School Gate program checks credentials of school visitors

A new visitor management system at Milford’s public schools is expected to add a level of safety to the city schools.

In a letter to parents, School Supt. Dr. Elizabeth Feser announced the School Gate Guardian, which will be used in all the public school buildings.

“This is another measure that we are adding as we continually strive to make our schools as safe and secure as they can possibly be,” Feser said. “School Gate Guardian is currently used in over 1,000 school districts nationwide. This new visitor management system will require you and all visitors to have a driver’s license or State ID that our school personnel can scan.”

The scan will check the information against the National Sex Offender database, and in addition, will check the schools’ PowerSchool database for information such as court issued orders that parents/guardians have provided to the student’s school.

If no match is found to the sex offender data base, or there is no conflict with a court order that is on file, the system will print a visitor pass with a picture identifying the person as an approved visitor.

The equipment, installation and training cost $24,608 for all 14 schools, said Coordinator of School Safety and Security Jeffrey Nielsen. “Additionally, we will pay an annual fee of $5,950 for software, licensing, maintenance, etc.”

Nielsen said administrators are taking advantage of school open houses to scan parents’ information into the system, which will make subsequent visits quicker and almost seamless. The way the system will work is visitors will enter the school and hand their identification to a greeter or guard, who will scan their identification and then hand them a pass.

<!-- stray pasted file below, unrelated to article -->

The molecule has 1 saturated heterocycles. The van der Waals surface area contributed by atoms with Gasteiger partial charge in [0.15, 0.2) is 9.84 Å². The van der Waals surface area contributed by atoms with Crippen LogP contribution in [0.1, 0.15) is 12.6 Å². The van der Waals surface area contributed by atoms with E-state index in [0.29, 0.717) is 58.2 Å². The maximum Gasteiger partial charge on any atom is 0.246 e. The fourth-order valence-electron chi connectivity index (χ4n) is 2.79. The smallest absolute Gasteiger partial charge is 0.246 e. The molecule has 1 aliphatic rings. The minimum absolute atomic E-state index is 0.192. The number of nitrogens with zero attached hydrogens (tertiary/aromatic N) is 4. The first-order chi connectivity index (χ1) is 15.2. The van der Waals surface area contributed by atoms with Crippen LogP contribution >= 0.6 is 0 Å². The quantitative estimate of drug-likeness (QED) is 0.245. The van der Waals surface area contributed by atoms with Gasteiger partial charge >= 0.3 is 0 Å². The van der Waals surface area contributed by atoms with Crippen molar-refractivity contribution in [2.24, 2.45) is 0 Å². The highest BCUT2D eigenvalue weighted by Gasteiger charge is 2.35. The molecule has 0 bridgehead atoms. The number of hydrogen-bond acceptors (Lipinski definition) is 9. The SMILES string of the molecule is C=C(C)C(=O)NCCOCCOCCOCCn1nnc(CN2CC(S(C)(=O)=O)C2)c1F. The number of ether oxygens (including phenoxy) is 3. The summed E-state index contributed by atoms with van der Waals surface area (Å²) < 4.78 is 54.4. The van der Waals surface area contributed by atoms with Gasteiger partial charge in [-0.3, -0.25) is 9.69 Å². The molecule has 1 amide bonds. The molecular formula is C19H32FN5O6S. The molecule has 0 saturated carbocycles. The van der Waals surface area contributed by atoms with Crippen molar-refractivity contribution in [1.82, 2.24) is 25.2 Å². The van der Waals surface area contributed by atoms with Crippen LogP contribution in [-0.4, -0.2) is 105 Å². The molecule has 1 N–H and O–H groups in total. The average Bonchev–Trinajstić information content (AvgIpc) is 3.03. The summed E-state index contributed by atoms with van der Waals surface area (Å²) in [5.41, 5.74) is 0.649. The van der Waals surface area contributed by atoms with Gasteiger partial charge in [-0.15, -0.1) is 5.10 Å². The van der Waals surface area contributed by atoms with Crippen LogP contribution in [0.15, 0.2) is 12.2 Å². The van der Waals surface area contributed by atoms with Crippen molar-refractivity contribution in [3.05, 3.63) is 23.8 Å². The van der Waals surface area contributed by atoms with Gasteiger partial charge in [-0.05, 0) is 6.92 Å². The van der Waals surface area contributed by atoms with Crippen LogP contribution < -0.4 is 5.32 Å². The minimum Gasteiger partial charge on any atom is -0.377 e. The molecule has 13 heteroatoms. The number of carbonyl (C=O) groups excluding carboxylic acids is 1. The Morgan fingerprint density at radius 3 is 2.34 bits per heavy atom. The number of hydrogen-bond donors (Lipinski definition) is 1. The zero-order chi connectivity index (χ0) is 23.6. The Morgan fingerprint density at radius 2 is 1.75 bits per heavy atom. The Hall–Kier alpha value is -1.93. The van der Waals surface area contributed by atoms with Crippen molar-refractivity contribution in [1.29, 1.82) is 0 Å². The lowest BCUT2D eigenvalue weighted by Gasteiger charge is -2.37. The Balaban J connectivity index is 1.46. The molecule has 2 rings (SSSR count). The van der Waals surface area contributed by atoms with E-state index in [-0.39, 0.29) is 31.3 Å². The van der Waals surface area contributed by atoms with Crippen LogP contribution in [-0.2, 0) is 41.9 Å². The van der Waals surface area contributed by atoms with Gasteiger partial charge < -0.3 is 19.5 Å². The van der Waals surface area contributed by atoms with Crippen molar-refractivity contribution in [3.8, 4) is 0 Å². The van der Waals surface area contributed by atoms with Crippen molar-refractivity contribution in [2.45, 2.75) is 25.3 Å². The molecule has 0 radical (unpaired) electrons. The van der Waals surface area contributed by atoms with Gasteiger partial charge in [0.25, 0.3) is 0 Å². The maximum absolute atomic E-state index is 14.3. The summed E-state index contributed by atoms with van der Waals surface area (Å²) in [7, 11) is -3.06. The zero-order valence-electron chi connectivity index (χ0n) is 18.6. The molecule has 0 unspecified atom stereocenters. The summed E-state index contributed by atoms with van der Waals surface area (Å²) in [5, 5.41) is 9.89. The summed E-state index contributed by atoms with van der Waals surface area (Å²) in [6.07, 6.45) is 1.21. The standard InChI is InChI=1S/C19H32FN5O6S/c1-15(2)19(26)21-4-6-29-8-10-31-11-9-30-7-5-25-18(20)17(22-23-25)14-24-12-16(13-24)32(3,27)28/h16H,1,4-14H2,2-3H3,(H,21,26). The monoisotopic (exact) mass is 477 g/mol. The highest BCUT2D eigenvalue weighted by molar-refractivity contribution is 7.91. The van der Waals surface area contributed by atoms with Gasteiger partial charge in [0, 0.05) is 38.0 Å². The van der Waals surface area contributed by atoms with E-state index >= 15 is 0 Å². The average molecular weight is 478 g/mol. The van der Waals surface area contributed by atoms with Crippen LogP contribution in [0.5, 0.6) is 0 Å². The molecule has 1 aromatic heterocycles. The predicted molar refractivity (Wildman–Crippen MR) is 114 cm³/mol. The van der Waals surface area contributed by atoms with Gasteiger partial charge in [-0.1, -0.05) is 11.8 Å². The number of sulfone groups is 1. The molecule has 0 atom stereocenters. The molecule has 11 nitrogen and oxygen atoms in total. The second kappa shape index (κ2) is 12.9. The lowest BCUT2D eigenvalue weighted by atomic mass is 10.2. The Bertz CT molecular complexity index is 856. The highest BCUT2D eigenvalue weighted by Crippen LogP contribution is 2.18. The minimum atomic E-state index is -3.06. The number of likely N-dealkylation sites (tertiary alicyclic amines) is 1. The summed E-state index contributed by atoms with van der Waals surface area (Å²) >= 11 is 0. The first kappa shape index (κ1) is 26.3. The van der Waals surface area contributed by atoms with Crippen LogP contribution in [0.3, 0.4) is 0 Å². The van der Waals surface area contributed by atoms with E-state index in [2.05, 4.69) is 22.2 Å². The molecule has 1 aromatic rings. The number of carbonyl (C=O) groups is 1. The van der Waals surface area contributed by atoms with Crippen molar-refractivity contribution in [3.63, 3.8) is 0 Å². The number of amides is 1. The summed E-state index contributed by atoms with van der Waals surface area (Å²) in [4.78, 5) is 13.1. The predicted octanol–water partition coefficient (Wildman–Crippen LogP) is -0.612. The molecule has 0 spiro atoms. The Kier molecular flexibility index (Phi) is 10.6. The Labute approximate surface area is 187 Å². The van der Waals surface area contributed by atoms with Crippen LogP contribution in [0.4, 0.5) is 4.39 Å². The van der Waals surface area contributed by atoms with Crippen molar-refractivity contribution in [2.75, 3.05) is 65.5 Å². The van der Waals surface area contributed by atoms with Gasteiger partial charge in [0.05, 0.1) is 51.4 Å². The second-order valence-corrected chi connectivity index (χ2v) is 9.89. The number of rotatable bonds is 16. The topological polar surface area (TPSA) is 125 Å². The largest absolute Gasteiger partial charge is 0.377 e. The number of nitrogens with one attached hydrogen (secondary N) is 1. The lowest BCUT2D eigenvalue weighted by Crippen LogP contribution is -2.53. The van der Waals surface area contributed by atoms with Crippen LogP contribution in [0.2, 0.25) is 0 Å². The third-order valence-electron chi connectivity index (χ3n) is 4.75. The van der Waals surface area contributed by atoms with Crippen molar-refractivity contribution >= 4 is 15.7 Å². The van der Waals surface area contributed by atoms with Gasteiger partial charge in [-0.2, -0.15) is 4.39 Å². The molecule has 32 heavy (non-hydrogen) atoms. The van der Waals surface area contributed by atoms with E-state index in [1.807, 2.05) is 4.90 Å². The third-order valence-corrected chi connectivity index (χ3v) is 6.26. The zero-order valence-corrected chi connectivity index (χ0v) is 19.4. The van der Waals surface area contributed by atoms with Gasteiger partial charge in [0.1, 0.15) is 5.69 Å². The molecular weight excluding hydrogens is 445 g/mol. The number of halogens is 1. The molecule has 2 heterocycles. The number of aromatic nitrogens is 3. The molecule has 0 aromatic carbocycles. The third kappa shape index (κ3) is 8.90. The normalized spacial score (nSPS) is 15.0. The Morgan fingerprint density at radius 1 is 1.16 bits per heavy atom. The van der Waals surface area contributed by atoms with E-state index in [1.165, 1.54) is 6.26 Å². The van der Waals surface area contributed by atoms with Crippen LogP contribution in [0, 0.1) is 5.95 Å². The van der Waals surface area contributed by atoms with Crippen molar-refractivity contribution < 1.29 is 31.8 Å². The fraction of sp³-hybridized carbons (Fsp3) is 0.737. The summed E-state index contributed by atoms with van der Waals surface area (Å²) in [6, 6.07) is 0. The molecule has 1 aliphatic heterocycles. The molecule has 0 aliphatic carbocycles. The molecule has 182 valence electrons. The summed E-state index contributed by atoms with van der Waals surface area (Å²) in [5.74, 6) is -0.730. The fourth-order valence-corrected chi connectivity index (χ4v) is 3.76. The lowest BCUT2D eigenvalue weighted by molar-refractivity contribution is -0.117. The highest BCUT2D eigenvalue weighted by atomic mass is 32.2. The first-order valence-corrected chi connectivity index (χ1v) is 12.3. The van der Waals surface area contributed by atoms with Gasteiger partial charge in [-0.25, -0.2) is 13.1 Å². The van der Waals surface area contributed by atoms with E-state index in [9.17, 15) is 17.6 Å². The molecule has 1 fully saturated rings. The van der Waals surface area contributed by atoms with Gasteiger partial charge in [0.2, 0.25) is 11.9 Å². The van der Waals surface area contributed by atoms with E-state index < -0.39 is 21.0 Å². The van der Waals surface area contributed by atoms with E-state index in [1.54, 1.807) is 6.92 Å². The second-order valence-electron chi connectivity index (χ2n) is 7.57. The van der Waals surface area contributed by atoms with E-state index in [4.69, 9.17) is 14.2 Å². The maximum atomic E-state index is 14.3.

At the end of a visit, a visitor must return his/her visitor pass to the location where it was issued.

The School Gate Guardian system only scans the visitor’s name, date of birth and photo for comparison purposes. No other personal identifying information is saved unless provided by the visitor, school officials said.

If the system raises a question about a visitor’s background, the school administrator will take the necessary steps to ensure the appropriateness of the visit.

“If you believe you are in one of the databases mentioned above, we encourage you to contact your school principal to discuss the situation and make necessary arrangements for your visits,” Feser said in her letter to parents.

Parents and other visitors should bring their driver’s license or state issued ID with them when they plan to visit Milford schools during student occupied times.

“This new visitor management system will deliver effective and consistent management of visitors to our buildings and help to ensure the safety of our school community,” Feser said.

Nielsen said the system not only focuses on who shouldn’t be in the school but also provides a record of who is inside the schoo  should an emergency arise. He said police and firefighters can save valuable time if they know who is in a building and must be accounted for following some type of emergency.

The visitor pass is self-expiring, meaning that within 12 hours of printing the pass it will become void. This prevents the visitor from attempting to use it for future visits.

“In the event a visitor is not deemed appropriate to enter the building, our staff has been trained to ask the visitor to take a seat, and to then seek immediate assistance from other school district personnel,” states information posted on the school website about the School Gate system.